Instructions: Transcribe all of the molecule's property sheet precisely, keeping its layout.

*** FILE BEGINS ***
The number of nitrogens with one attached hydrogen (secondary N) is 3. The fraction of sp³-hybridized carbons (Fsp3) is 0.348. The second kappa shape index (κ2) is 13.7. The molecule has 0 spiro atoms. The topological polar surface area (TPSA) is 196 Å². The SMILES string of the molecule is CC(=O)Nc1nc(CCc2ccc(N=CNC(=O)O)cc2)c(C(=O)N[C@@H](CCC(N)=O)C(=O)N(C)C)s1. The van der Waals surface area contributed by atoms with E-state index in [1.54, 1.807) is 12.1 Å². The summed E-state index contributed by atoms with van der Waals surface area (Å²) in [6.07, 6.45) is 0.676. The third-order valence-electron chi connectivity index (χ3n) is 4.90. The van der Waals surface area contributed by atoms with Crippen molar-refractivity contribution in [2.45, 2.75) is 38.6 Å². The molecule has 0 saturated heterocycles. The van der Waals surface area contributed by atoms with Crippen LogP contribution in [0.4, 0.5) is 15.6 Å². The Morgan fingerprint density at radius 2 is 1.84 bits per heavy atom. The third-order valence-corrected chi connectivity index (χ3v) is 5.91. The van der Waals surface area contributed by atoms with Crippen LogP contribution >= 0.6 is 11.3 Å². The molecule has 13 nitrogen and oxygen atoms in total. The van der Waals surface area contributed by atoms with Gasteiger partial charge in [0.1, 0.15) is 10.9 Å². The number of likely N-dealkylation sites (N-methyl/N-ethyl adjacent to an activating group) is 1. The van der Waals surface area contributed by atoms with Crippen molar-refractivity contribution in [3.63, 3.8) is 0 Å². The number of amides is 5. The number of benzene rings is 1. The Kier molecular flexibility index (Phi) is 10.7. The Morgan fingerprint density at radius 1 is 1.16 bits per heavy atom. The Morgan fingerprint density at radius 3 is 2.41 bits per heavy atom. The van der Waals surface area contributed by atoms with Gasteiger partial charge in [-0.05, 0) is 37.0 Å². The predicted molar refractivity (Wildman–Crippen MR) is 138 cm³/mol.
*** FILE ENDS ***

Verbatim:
The number of nitrogens with one attached hydrogen (secondary N) is 3. The fraction of sp³-hybridized carbons (Fsp3) is 0.348. The second kappa shape index (κ2) is 13.7. The molecule has 0 spiro atoms. The topological polar surface area (TPSA) is 196 Å². The SMILES string of the molecule is CC(=O)Nc1nc(CCc2ccc(N=CNC(=O)O)cc2)c(C(=O)N[C@@H](CCC(N)=O)C(=O)N(C)C)s1. The van der Waals surface area contributed by atoms with E-state index in [1.54, 1.807) is 12.1 Å². The summed E-state index contributed by atoms with van der Waals surface area (Å²) in [6.07, 6.45) is 0.676. The third-order valence-electron chi connectivity index (χ3n) is 4.90. The van der Waals surface area contributed by atoms with Crippen molar-refractivity contribution in [2.45, 2.75) is 38.6 Å². The molecule has 0 saturated heterocycles. The van der Waals surface area contributed by atoms with Crippen LogP contribution in [0.4, 0.5) is 15.6 Å². The Morgan fingerprint density at radius 2 is 1.84 bits per heavy atom. The third-order valence-corrected chi connectivity index (χ3v) is 5.91. The van der Waals surface area contributed by atoms with Crippen LogP contribution >= 0.6 is 11.3 Å². The molecule has 13 nitrogen and oxygen atoms in total. The van der Waals surface area contributed by atoms with Gasteiger partial charge in [0.1, 0.15) is 10.9 Å². The number of likely N-dealkylation sites (N-methyl/N-ethyl adjacent to an activating group) is 1. The van der Waals surface area contributed by atoms with Crippen molar-refractivity contribution in [3.63, 3.8) is 0 Å². The number of amides is 5. The number of benzene rings is 1. The Kier molecular flexibility index (Phi) is 10.7. The Morgan fingerprint density at radius 1 is 1.16 bits per heavy atom. The Morgan fingerprint density at radius 3 is 2.41 bits per heavy atom. The van der Waals surface area contributed by atoms with Gasteiger partial charge in [-0.05, 0) is 37.0 Å². The predicted molar refractivity (Wildman–Crippen MR) is 138 cm³/mol.